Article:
Putin to send Russian children to North Korean summer camps

Russian President Vladimir Putin is planning to send children from his Movement of the First Youth organization to a summer camp in North Korea, where they will be expected to polish statues of leaders and undergo enforced exercise routines.

Grigory Gurov, the head of the Movement of the First Youth, announced the plan as part of the military pact that Putin and Kim signed in Pyongyang on June 19. Kim gifted Putin a luxury car during his visit to Pyongyang, and in return, Putin promised to send children from the Movement of the First Youth to the Songdowon camp.

The Movement of the First Youth, established by Putin in 2022 shortly after the invasion of Ukraine, seeks to instill Kremlin ideology among Russian youth. Its members, easily recognizable by their red berets and neck scarves, are often seen carrying flags at official ceremonies. Meanwhile, the Songdowon camp, built by Kim II-sung, the grandfather of dictator Kim Jong-un, in 1960, is a peculiar mix of a boarding house with frequent blackouts, early wake-ups and roll calls, combined with a Disney-themed water park.

Artem Samsonov, a former Communist Party official who visited the camp in 2015, provided a vivid description of the camp on the Livejournal blogging platform. He recounted children waking at 6:30 a.m. to clean the area in front of the Kim Il-sung and Kim Jong-il statues, using special pads to polish the statues.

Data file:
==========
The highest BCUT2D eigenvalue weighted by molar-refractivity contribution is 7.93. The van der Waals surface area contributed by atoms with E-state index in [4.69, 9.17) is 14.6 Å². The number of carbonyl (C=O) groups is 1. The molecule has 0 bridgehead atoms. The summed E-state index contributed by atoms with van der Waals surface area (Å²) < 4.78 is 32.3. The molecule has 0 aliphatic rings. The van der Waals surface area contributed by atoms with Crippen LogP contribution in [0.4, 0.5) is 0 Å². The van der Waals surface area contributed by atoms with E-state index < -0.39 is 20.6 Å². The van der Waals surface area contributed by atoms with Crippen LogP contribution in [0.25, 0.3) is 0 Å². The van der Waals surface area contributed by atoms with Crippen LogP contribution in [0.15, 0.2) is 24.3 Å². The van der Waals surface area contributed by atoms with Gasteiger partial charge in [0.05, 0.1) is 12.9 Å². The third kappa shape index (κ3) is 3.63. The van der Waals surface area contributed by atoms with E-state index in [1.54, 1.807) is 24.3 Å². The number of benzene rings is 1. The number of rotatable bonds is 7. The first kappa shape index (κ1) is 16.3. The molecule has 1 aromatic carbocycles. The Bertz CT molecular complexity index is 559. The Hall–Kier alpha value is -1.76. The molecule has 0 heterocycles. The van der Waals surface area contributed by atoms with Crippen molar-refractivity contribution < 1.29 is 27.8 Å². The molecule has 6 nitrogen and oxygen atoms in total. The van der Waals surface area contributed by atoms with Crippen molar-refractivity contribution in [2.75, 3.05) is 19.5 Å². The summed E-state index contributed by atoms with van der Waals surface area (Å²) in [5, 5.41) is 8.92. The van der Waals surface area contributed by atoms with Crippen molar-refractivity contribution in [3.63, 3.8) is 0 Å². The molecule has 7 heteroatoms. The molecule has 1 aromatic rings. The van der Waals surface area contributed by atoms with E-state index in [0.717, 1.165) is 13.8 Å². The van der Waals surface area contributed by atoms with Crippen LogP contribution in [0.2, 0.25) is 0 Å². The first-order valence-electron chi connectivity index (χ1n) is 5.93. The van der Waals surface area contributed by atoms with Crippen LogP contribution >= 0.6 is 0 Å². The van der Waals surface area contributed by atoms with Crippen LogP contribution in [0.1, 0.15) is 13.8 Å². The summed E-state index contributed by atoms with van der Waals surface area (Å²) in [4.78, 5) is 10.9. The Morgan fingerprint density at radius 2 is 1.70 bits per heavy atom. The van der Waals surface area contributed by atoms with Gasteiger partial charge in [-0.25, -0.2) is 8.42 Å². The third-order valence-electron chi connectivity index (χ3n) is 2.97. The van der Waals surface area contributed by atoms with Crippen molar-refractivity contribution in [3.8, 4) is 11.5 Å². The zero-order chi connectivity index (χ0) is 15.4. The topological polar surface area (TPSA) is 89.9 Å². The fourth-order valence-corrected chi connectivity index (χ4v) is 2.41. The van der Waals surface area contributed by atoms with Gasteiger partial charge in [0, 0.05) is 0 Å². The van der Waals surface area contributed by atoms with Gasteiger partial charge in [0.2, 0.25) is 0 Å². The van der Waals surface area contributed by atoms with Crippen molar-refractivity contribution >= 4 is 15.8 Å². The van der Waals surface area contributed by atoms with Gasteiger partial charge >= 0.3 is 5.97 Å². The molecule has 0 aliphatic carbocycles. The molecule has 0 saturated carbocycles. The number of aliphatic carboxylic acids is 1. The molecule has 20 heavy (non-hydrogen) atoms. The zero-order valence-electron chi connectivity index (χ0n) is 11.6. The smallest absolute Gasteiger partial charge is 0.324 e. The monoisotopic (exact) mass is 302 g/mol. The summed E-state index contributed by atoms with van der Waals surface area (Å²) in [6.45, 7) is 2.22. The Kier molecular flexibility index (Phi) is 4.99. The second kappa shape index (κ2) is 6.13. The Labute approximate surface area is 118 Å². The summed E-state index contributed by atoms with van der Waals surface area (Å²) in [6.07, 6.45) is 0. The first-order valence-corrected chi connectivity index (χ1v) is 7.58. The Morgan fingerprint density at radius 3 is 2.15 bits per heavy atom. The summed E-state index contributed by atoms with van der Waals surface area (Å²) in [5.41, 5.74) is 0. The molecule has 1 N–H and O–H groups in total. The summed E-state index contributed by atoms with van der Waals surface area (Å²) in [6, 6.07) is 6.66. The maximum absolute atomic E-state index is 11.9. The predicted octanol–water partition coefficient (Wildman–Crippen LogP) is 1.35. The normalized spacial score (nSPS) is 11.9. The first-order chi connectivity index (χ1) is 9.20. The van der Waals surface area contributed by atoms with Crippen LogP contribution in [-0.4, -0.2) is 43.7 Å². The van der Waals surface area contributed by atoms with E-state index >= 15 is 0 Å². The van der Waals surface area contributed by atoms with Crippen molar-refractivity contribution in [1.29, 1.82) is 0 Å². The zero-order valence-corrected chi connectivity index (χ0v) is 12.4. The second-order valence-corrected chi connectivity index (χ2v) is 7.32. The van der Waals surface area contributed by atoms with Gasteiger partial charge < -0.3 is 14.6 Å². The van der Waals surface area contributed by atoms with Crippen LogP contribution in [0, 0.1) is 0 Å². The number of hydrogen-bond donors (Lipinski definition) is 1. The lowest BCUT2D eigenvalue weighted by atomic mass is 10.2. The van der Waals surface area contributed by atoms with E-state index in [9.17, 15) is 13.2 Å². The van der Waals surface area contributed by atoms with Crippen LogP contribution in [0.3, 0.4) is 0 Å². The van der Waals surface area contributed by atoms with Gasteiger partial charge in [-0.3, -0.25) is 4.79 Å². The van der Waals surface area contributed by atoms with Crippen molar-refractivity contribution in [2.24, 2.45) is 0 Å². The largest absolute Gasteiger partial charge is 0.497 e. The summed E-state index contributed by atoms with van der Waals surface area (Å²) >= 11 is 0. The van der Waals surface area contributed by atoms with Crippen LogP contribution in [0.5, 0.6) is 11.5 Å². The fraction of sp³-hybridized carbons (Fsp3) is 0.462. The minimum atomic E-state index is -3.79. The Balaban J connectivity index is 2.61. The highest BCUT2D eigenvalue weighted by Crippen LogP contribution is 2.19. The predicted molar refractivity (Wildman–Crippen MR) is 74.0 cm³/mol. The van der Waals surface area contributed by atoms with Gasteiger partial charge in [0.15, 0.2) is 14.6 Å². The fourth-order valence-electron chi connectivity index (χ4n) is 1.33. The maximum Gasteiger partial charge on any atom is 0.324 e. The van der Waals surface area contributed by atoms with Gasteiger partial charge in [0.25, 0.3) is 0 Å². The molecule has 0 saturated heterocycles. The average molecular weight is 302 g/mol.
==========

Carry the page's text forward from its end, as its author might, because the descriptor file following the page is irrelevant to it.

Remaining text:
Samsonov, who was later imprisoned in 2022 for molesting a child, detailed a tightly packed schedule for the children, including enforced exercise, state-approved lessons, cleaning and evening discos. He also mentioned that the food at the camp was consistent, with "soup, rice, potatoes" always on the menu.

"We received special attention and were given not brooms but special pads and were allowed to wipe the statue itself," he wrote next to photographs of Russian children polishing a stone plinth.

Meaning to say, this initiative is the latest indication of strengthening ties between Russia and North Korea as they prepare for any potential invasion. The treaty obligates the signatories to provide "military and other assistance with all means in their possession without delay" if either nation faces an armed invasion.

Russian parents voice concerns about sending children to North Korea

The plan has sparked a wave of concern among Russian parents, who have taken to social media to voice their worries.

One parent humorously suggested that the only way to escape the camp would be to "walk through the jungle to South Korea." Another user attempted to reassure skeptics, sharing her positive experience at Songdowon in 2017, which she claimed was better than a Russian youth camp in occupied Crimea.

"Compared to Artek, it's a good camp," she said. "It has the same pools, water parks, stadiums, just with a different culture and completely without the internet."

But then, Gurov tried to assuage these worries and stated: "We will now form our delegation. Conditions there are good."

Learn more about the increasing animosity between the Western world and Russia, North Korea and their allies at WWIII.news. 

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